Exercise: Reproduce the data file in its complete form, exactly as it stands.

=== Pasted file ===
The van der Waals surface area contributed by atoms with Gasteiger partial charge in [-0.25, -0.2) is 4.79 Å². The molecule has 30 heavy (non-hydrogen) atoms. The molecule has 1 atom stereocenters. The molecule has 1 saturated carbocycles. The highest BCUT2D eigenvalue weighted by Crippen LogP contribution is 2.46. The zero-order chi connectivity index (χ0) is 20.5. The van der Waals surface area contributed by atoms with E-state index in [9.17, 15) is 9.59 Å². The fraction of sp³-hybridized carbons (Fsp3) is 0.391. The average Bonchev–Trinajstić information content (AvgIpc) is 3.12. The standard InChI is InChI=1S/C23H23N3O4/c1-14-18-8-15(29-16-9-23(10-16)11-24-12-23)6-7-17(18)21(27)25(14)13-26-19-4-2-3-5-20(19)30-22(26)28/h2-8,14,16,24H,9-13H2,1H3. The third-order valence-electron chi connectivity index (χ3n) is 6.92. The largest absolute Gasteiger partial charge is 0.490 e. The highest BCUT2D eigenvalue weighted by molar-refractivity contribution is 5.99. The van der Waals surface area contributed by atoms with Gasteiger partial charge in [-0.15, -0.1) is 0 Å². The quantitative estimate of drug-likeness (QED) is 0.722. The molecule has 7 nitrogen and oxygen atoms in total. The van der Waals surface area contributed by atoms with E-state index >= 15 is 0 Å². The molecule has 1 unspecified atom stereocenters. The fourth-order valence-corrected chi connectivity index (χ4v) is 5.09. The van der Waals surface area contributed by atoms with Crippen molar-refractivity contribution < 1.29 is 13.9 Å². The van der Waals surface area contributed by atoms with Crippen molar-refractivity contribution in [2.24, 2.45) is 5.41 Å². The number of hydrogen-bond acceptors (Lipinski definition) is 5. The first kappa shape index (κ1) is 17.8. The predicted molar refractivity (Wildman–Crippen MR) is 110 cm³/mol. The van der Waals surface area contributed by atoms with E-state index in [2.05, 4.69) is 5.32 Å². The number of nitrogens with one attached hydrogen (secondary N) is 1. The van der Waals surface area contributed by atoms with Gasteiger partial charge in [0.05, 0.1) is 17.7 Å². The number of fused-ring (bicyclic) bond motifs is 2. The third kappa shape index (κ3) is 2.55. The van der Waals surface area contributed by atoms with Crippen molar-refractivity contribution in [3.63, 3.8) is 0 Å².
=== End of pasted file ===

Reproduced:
The van der Waals surface area contributed by atoms with Gasteiger partial charge in [-0.25, -0.2) is 4.79 Å². The molecule has 30 heavy (non-hydrogen) atoms. The molecule has 1 atom stereocenters. The molecule has 1 saturated carbocycles. The highest BCUT2D eigenvalue weighted by Crippen LogP contribution is 2.46. The zero-order chi connectivity index (χ0) is 20.5. The van der Waals surface area contributed by atoms with E-state index in [9.17, 15) is 9.59 Å². The fraction of sp³-hybridized carbons (Fsp3) is 0.391. The average Bonchev–Trinajstić information content (AvgIpc) is 3.12. The standard InChI is InChI=1S/C23H23N3O4/c1-14-18-8-15(29-16-9-23(10-16)11-24-12-23)6-7-17(18)21(27)25(14)13-26-19-4-2-3-5-20(19)30-22(26)28/h2-8,14,16,24H,9-13H2,1H3. The third-order valence-electron chi connectivity index (χ3n) is 6.92. The largest absolute Gasteiger partial charge is 0.490 e. The highest BCUT2D eigenvalue weighted by molar-refractivity contribution is 5.99. The van der Waals surface area contributed by atoms with Gasteiger partial charge in [-0.15, -0.1) is 0 Å². The quantitative estimate of drug-likeness (QED) is 0.722. The molecule has 7 nitrogen and oxygen atoms in total. The van der Waals surface area contributed by atoms with E-state index >= 15 is 0 Å². The molecule has 1 unspecified atom stereocenters. The fourth-order valence-corrected chi connectivity index (χ4v) is 5.09. The van der Waals surface area contributed by atoms with Crippen molar-refractivity contribution < 1.29 is 13.9 Å². The van der Waals surface area contributed by atoms with Crippen molar-refractivity contribution in [2.24, 2.45) is 5.41 Å². The number of hydrogen-bond acceptors (Lipinski definition) is 5. The first kappa shape index (κ1) is 17.8. The predicted molar refractivity (Wildman–Crippen MR) is 110 cm³/mol. The van der Waals surface area contributed by atoms with E-state index in [2.05, 4.69) is 5.32 Å². The number of nitrogens with one attached hydrogen (secondary N) is 1. The van der Waals surface area contributed by atoms with Gasteiger partial charge in [0.05, 0.1) is 17.7 Å². The number of fused-ring (bicyclic) bond motifs is 2. The third kappa shape index (κ3) is 2.55. The van der Waals surface area contributed by atoms with Crippen molar-refractivity contribution in [3.63, 3.8) is 0 Å².